If you are willing to wake up and go to work every day, you should not have to put up with a terrible work environment. Still, sexual harassment is alarmingly common in the U.S. In fact, according to reporting from Business Insider, a third of professional women have experienced sexual harassment at work.
After you complain about sexual harassment, your employer should take steps both to investigate your complaint and to prevent the harassment from continuing. Employers do not always do what they should, of course. That is, your employer may retaliate against you. Even worse, if your employer is sneaky, you may not realize it.
The clearest form of illegal retaliation happens when an employer fires an employee for making a complaint. As you may expect, most employers know this type of behavior is impermissible. Therefore, your employer may engage in subtler forms of retaliation. Even though these are less noticeable, they remain equally unlawful.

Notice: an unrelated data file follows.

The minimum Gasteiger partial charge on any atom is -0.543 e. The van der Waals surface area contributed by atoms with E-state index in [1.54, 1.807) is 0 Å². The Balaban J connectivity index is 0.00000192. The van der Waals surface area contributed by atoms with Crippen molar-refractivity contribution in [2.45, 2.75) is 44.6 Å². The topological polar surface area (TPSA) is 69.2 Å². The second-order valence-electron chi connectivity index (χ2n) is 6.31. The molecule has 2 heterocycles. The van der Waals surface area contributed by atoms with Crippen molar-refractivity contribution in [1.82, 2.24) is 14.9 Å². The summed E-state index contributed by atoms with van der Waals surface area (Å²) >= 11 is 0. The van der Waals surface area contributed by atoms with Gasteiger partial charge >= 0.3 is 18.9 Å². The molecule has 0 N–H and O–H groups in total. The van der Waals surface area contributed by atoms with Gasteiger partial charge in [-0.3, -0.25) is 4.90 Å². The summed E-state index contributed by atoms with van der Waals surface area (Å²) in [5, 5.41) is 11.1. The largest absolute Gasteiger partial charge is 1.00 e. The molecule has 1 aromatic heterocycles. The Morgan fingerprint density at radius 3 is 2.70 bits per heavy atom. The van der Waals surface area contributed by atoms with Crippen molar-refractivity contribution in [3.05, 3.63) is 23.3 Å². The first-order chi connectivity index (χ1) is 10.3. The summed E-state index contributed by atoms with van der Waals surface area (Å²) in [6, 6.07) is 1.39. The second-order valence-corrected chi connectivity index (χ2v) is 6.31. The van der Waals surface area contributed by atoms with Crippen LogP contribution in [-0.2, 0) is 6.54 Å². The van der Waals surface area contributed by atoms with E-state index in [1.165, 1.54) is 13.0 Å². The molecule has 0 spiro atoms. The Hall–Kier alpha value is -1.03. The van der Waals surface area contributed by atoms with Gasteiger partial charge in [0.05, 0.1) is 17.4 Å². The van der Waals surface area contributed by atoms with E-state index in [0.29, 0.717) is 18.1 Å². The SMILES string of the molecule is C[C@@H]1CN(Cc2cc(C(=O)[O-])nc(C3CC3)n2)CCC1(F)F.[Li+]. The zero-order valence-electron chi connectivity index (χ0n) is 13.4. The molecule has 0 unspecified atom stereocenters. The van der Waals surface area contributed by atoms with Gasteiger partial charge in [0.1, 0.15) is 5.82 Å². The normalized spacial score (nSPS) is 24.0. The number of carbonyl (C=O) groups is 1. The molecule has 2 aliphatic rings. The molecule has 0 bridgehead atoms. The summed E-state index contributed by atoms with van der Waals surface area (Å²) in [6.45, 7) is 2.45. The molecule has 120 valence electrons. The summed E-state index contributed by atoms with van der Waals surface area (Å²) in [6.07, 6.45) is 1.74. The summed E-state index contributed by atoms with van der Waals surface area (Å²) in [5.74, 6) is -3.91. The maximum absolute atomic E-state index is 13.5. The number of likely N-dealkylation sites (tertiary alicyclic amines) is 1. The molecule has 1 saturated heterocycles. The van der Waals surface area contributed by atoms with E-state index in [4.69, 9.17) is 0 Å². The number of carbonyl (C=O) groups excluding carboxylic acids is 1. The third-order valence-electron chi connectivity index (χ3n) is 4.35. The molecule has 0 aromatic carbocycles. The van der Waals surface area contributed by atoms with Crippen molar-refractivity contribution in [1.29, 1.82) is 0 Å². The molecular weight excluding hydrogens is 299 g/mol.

Any adverse employment action your employer takes against you has the potential to be retaliatory. Here are some common forms of subtle retaliation:
- Denying you a promotion or pay increase
- Excluding you from training sessions or important meetings
- Changing your schedule or job duties
- Treating you differently
Pretext happens when your employer blames retaliation on something other than your sexual harassment complaint.
For example, your employer may claim you did not meet expectations, treated customers improperly or did something else wrong. Your employer cannot skirt responsibility by coming up with fake reasons for mistreating you, however.
Ultimately, if you suspect your employer is using some pretext to retaliate against you, it is important to find the root cause of your adverse employment action.